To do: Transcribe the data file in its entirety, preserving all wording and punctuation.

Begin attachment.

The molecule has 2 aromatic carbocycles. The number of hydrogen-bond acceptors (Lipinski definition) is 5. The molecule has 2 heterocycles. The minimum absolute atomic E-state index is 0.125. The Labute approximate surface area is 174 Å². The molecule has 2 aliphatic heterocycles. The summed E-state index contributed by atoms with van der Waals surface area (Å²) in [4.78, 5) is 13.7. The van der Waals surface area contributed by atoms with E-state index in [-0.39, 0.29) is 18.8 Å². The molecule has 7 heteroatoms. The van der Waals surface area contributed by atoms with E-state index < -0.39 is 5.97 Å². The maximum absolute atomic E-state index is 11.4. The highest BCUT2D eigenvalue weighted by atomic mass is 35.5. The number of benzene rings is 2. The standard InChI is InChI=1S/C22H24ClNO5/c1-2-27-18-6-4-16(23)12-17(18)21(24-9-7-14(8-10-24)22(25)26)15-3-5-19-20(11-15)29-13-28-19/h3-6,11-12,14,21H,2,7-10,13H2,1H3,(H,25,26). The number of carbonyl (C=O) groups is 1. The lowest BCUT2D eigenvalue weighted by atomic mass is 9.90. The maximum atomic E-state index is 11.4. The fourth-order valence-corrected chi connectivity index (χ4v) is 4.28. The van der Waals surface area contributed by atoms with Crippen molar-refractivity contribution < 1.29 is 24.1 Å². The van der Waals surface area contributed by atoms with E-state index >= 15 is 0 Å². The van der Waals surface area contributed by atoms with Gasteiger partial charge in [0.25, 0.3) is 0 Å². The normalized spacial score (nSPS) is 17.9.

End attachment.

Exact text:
The molecule has 2 aromatic carbocycles. The number of hydrogen-bond acceptors (Lipinski definition) is 5. The molecule has 2 heterocycles. The minimum absolute atomic E-state index is 0.125. The Labute approximate surface area is 174 Å². The molecule has 2 aliphatic heterocycles. The summed E-state index contributed by atoms with van der Waals surface area (Å²) in [4.78, 5) is 13.7. The van der Waals surface area contributed by atoms with E-state index in [-0.39, 0.29) is 18.8 Å². The molecule has 7 heteroatoms. The van der Waals surface area contributed by atoms with E-state index < -0.39 is 5.97 Å². The maximum absolute atomic E-state index is 11.4. The highest BCUT2D eigenvalue weighted by atomic mass is 35.5. The number of benzene rings is 2. The standard InChI is InChI=1S/C22H24ClNO5/c1-2-27-18-6-4-16(23)12-17(18)21(24-9-7-14(8-10-24)22(25)26)15-3-5-19-20(11-15)29-13-28-19/h3-6,11-12,14,21H,2,7-10,13H2,1H3,(H,25,26). The number of carbonyl (C=O) groups is 1. The lowest BCUT2D eigenvalue weighted by atomic mass is 9.90. The maximum atomic E-state index is 11.4. The fourth-order valence-corrected chi connectivity index (χ4v) is 4.28. The van der Waals surface area contributed by atoms with Crippen molar-refractivity contribution < 1.29 is 24.1 Å². The van der Waals surface area contributed by atoms with E-state index >= 15 is 0 Å². The van der Waals surface area contributed by atoms with Gasteiger partial charge in [0.25, 0.3) is 0 Å². The normalized spacial score (nSPS) is 17.9.